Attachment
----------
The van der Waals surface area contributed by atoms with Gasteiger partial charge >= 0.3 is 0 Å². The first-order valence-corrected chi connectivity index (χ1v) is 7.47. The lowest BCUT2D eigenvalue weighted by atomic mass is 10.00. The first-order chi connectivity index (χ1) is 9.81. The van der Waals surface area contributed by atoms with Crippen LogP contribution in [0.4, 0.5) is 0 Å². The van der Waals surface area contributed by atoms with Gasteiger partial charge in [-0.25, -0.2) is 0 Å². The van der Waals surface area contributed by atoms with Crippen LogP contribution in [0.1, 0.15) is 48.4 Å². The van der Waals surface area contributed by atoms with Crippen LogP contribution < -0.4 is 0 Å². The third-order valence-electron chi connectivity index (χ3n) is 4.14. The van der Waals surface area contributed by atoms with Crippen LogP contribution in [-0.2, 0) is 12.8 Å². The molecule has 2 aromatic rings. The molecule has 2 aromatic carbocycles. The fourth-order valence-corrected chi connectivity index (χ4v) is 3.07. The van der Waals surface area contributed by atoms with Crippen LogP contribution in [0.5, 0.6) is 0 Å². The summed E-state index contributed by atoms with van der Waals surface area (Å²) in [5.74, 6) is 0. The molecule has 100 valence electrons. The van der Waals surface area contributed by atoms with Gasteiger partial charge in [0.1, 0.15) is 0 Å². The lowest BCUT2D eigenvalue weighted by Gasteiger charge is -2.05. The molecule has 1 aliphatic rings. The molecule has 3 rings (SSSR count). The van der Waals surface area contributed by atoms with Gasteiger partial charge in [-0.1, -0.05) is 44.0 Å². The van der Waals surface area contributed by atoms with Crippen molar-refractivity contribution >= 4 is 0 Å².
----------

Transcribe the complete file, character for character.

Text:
The van der Waals surface area contributed by atoms with Gasteiger partial charge >= 0.3 is 0 Å². The first-order valence-corrected chi connectivity index (χ1v) is 7.47. The lowest BCUT2D eigenvalue weighted by atomic mass is 10.00. The first-order chi connectivity index (χ1) is 9.81. The van der Waals surface area contributed by atoms with Crippen LogP contribution in [0.4, 0.5) is 0 Å². The van der Waals surface area contributed by atoms with Gasteiger partial charge in [-0.25, -0.2) is 0 Å². The van der Waals surface area contributed by atoms with Crippen LogP contribution in [0.1, 0.15) is 48.4 Å². The van der Waals surface area contributed by atoms with Crippen LogP contribution < -0.4 is 0 Å². The third-order valence-electron chi connectivity index (χ3n) is 4.14. The van der Waals surface area contributed by atoms with Crippen LogP contribution in [-0.2, 0) is 12.8 Å². The molecule has 2 aromatic rings. The molecule has 2 aromatic carbocycles. The fourth-order valence-corrected chi connectivity index (χ4v) is 3.07. The van der Waals surface area contributed by atoms with Crippen LogP contribution in [0.5, 0.6) is 0 Å². The summed E-state index contributed by atoms with van der Waals surface area (Å²) in [5.74, 6) is 0. The molecule has 100 valence electrons. The van der Waals surface area contributed by atoms with Gasteiger partial charge in [0.1, 0.15) is 0 Å². The lowest BCUT2D eigenvalue weighted by Gasteiger charge is -2.05. The molecule has 1 aliphatic rings. The molecule has 3 rings (SSSR count). The van der Waals surface area contributed by atoms with Gasteiger partial charge in [-0.1, -0.05) is 44.0 Å². The van der Waals surface area contributed by atoms with Crippen molar-refractivity contribution >= 4 is 0 Å².